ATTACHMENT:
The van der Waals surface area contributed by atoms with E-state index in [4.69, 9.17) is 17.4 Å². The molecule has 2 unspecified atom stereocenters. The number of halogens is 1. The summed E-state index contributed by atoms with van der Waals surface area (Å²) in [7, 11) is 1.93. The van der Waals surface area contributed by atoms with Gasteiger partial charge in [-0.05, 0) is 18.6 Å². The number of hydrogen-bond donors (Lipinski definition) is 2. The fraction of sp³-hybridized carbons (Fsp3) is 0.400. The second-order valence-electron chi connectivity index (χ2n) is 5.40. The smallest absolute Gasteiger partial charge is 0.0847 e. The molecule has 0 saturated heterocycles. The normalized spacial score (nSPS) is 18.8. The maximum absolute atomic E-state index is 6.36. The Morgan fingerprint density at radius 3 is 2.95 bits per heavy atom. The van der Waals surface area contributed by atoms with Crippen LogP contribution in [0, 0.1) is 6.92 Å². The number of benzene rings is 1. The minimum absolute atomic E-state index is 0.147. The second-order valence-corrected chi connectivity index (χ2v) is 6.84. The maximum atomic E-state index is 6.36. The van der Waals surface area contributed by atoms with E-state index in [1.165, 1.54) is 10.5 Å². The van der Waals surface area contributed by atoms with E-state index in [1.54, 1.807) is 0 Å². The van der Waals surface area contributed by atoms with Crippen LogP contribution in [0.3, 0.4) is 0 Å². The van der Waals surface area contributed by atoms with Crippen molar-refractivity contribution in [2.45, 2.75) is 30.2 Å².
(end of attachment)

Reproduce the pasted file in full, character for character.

The van der Waals surface area contributed by atoms with E-state index in [4.69, 9.17) is 17.4 Å². The molecule has 2 unspecified atom stereocenters. The number of halogens is 1. The summed E-state index contributed by atoms with van der Waals surface area (Å²) in [7, 11) is 1.93. The van der Waals surface area contributed by atoms with Gasteiger partial charge in [-0.05, 0) is 18.6 Å². The number of hydrogen-bond donors (Lipinski definition) is 2. The fraction of sp³-hybridized carbons (Fsp3) is 0.400. The second-order valence-electron chi connectivity index (χ2n) is 5.40. The smallest absolute Gasteiger partial charge is 0.0847 e. The molecule has 0 saturated heterocycles. The normalized spacial score (nSPS) is 18.8. The maximum absolute atomic E-state index is 6.36. The Morgan fingerprint density at radius 3 is 2.95 bits per heavy atom. The van der Waals surface area contributed by atoms with Crippen LogP contribution in [0, 0.1) is 6.92 Å². The number of benzene rings is 1. The minimum absolute atomic E-state index is 0.147. The second-order valence-corrected chi connectivity index (χ2v) is 6.84. The maximum atomic E-state index is 6.36. The van der Waals surface area contributed by atoms with E-state index in [1.165, 1.54) is 10.5 Å². The van der Waals surface area contributed by atoms with E-state index in [1.54, 1.807) is 0 Å². The van der Waals surface area contributed by atoms with Crippen LogP contribution in [0.3, 0.4) is 0 Å². The van der Waals surface area contributed by atoms with Crippen molar-refractivity contribution in [2.45, 2.75) is 30.2 Å².